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Repertory Film Listings 

Commentary by Gregg Rickman ( Times compiled from information available Tuesday; it's always advisable to call for confirmation. Price given is standard adult admission; discounts often apply for students, seniors, and members. For additional Reps Etc. listings, go to

We're interested in your film or video event. Please send materials at least two weeks in advance to: Film Editor, SF Weekly, 185 Berry, Suite 3800, San Francisco, CA 94107.

ARTISTS' TELEVISION ACCESS 992 Valencia (at 21st Street), 824-3890, $5 save as noted. This venue offers all manner of strange and unusual video and film.

WEDNESDAY (March 7): Andy Warhol's Haircut (No. 1) (1963) screens as as an adjunct to ATA's ongoing window display "For Freddie: Freddie Herko Memorial Evocation Window Installation." Herko is featured in Warhol's film as "a very nasty-looking type posing without a shirt." $6 7:30 p.m.

SATURDAY (March 10): Other Cinema — Psycho-Geography explores along the Mason-Dixon line, from Roger Deutch's Eastern Dead People to Sabrina Alonso's Mischief at 16th and Florida via Jenny Stark's Texan Floods, Ghosts and Contamination and a compilation of Katrina footage by the late Helen Hill. $7 8:30 p.m.

SUNDAY (March 11): The Arab Film Festival screens new political documentaries by Lebanese women, "Through Lebanese Eyes." Beirut Diaries: Truth, Lies and Video (Mai Masri, 2006) records the youth movement protest against Syrian domination after a 2005 assassination, and Lebanon/War (Rania Stephan, 2006) features reportage from the 2006 Israeli war. $6 7, 9:30 p.m.

3630 Balboa (at 38th Avenue), 221-8484, $8.50 save as noted. This great neighborhood house shows films of all sorts.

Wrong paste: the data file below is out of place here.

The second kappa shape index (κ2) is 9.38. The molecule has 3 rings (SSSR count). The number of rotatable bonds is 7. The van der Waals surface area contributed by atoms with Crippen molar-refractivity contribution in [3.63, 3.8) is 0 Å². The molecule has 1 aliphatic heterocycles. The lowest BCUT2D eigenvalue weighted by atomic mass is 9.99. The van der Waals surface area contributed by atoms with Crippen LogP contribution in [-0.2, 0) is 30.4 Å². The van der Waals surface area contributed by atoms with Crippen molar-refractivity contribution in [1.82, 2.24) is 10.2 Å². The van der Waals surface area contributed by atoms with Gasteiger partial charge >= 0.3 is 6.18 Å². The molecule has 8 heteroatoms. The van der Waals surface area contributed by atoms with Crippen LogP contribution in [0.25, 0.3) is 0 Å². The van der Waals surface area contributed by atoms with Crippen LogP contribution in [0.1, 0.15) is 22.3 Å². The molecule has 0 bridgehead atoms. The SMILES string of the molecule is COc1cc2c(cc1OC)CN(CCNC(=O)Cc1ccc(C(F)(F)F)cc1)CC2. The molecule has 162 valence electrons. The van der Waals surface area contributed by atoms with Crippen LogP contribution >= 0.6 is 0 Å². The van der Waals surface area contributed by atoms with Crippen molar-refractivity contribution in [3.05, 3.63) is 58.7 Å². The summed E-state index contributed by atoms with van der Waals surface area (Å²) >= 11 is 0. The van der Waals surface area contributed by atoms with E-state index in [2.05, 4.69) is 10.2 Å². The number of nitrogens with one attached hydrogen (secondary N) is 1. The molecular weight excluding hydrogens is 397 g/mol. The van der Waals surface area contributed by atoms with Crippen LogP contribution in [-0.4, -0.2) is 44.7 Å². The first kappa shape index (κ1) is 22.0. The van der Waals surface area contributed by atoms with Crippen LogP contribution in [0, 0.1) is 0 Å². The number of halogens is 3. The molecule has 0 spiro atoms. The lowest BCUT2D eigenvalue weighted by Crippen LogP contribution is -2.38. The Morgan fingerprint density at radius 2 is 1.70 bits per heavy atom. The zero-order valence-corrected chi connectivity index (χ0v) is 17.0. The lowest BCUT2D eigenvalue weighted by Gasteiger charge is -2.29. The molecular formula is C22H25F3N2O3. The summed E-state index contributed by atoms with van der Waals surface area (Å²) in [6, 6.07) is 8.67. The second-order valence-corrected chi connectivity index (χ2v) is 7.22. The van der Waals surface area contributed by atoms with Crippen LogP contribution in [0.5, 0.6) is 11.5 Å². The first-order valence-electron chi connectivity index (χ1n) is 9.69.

WEDNESDAY & THURSDAY: Monstrous beasts haunt both Pan's Labyrinth (Guillermo del Toro, Spain, 2006; 1:50, 7 p.m. ) and The Departed (Martin Scorsese, 2006; 4:10, 9:10 p.m. ), but only one of them is Jack Nicholson. On the Balboa's second screen, Forest Whitaker takes the Oscar as The Last King of Scotland (U.K., 2006; noon, 4:25, 8:50 p.m. ) while Peter O'Toole chases Venus (Roger Michell, U.K., 2006; 2:20, 6:45 p.m. ).

STARTS FRIDAY: Call theater for program.

429 Castro (near Market), 621-6120 and $10 save as noted. Short-run rep in a spectacular 1922 Greco-Roman-themed palace designed by Timothy L. Pflueger. Evening intermissions feature David Hegarty on the Mighty Wurlitzer.

WEDNESDAY: A Robert Altman memorial series screens a double bill of his drizzly western classic McCabe and Mrs. Miller (1971; 2:15, 7 p.m. ) and the desert-bound post-western enigma 3 Women (1977; 4:35, 9:20 p.m. ).

THURSDAY: More Altman — two agreeably sophomoric comedies from his breakthrough year, 1970: MASH (7 p.m. ) and Brewster McCloud (9:15 p.m. ).

FRIDAY THROUGH WEDNESDAY (March 9-14): Jean Renoir's funny tragedy The Rules of the Game (France, 1939) screens in a new print. Highly recommended 7, 9:15 p.m.; also Sat, Sun, Wed 2:30, 4:45 p.m.

285 Ninth St. (at Folsom), This recently restored second-run theater, a sister theater to Oakland's Parkway, offers occasional special screenings, including "Cerrito Classics," a different revival every weekend. $5.

SATURDAY & SUNDAY (March 10 & 11): Wartime heroes return from combat in the still powerful The Best Years of Our Light (William Wyler, 1946) Sat 6 p.m., Sun 5 p.m.

2261 Fillmore (at Clay), 267-4893, In addition to its regular films, and occasional special programs, a midnight movie series starts this weekend. $9.75.

FRIDAY & SATURDAY (March 9 & 10): You can see David Lynch's Blue Velvet (1986) through your tears at the Clay's Late Night Picture Show midnight.

425 Washington (at Battery), Suite 200, 788-7142, The Istituto Italiano di Cultura promotes Italian language and culture in Northern California with occasional film screenings. Free.

TUESDAY (March 13): The Institute is "Gearing Up for the 50th San Francisco International Film Festival" with a series of films featuring actor Kim Rossi Stuart. Tonight, he's a street urchin in Roberto Benigni's Pinocchio (Italy, 2001) 6:30 p.m.

1572 California (at Polk), 352-0810, This multiplex is only partly a "calendar house" rep theater. $9.75.

FRIDAY THROUGH THURSDAY (March 9-15): An Unreasonable Man (Henriette Mantel and Steve Skrovan, 2006). See Opening for review. Call theater for times.